Sunset Junction Canceled

The Los Angeles Board of Public Works once again denied an event permit Aug. 24 for the long running Sunset Junction Street Fair over organizers’ failure to pony up thousands of dollars in fees to cover city services for the event.

The board voted unanimously during a meeting to deny the permit, just days after telling organizers they’d reconsider the permit issue if the festival could come up with $141,000 in fees.

In a last-ditch effort, organizers had Chase Bank send a fax to the board showing the fest had received a $100,000 deposit in its account, according to the Los Angeles Times, and Phil Tate, an attorney for Sunset Junction, said the loan had come from Live Nation.

But for board commissioner Andrea Alarcon, it was simply too little, too late.

“This is not an indication to me … that any funds will be available for issuance of a check to support the special events permit,” she said during the meeting. “I do see a deposit of $100,000, but that doesn’t mean a whole lot.

“Fail me once, shame on you. Fail me twice, shame on me,” she added. “This organization has failed the city time and time again.”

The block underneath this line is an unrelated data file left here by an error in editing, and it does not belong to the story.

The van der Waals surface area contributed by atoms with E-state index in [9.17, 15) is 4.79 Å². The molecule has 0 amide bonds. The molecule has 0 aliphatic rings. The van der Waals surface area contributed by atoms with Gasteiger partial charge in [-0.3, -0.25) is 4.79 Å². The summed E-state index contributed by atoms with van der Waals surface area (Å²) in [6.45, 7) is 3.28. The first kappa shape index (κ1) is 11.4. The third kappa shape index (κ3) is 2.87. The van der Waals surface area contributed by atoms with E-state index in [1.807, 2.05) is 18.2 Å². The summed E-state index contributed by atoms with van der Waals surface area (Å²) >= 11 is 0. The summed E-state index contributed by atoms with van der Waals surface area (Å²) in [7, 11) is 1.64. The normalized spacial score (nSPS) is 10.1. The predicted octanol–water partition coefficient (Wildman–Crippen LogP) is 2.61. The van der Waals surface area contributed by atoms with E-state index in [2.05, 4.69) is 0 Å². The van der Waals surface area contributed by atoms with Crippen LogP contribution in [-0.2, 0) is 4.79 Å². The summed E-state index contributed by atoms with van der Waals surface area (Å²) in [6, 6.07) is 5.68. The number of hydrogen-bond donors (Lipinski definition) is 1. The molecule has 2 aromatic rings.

Although Sunset Junction’s website was down at press time, a message on the festival’s Twitter page following the meeting read:

“Seriously, we tried our best on raising the huge amount of money – thanks for all the support. Unfortunately we didn’t meet the expectations.”

Another tweet added that ticket money would be refunded to all of the fans who supported the festival.

The event was to feature artists including Butthole Surfers, Bobby Womack, Hanson, Melvins and Lil Jon.

Even if organizers had been able to procure the funds save this year’s Sunset Junction, the board would still have had some beef with the festival.

During better economic times, the city apparently absorbed fees for many services associated with the festival, which has been held in the Silver Lake neighborhood for more than 30 years.

Two years ago, officials approved a plan to require events like Sunset Junction to share in the city’s costs and the festival was sent a $256,000 bill for services related to the 2010 edition.

The bill has gone unpaid in the time since. Tate warned board members during the meeting that killing the festival could mean the fees will never be recovered, the Times reported.

“You’ll be one of the many creditors standing in line waiting to get paid,” Tate said. “Because if this fails, the vendors, the bands, they’re not just going to quietly slink off into the night and this organization is probably going away.”

Alarcon previously told the Times she expects last year’s Sunset Junction fees will be the subject of litigation.